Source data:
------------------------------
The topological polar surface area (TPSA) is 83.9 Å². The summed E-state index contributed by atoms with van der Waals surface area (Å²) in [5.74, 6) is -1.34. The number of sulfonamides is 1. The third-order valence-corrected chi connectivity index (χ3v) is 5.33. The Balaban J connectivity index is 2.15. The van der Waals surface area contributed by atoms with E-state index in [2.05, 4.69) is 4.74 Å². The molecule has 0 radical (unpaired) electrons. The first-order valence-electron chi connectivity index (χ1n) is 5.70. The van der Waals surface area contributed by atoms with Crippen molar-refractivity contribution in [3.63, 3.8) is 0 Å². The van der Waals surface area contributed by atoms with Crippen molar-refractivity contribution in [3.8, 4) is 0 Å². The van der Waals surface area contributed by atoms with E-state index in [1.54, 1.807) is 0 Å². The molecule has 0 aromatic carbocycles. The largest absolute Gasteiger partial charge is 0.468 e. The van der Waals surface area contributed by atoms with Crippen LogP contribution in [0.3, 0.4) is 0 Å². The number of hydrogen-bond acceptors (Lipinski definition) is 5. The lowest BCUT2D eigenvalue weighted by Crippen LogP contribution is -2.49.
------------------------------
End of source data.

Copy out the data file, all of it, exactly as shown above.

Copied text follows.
The topological polar surface area (TPSA) is 83.9 Å². The summed E-state index contributed by atoms with van der Waals surface area (Å²) in [5.74, 6) is -1.34. The number of sulfonamides is 1. The third-order valence-corrected chi connectivity index (χ3v) is 5.33. The Balaban J connectivity index is 2.15. The van der Waals surface area contributed by atoms with E-state index in [2.05, 4.69) is 4.74 Å². The molecule has 0 radical (unpaired) electrons. The first-order valence-electron chi connectivity index (χ1n) is 5.70. The van der Waals surface area contributed by atoms with Crippen molar-refractivity contribution in [3.63, 3.8) is 0 Å². The van der Waals surface area contributed by atoms with Crippen molar-refractivity contribution in [3.8, 4) is 0 Å². The van der Waals surface area contributed by atoms with E-state index in [1.54, 1.807) is 0 Å². The molecule has 0 aromatic carbocycles. The largest absolute Gasteiger partial charge is 0.468 e. The van der Waals surface area contributed by atoms with Crippen LogP contribution in [0.3, 0.4) is 0 Å². The number of hydrogen-bond acceptors (Lipinski definition) is 5. The lowest BCUT2D eigenvalue weighted by Crippen LogP contribution is -2.49.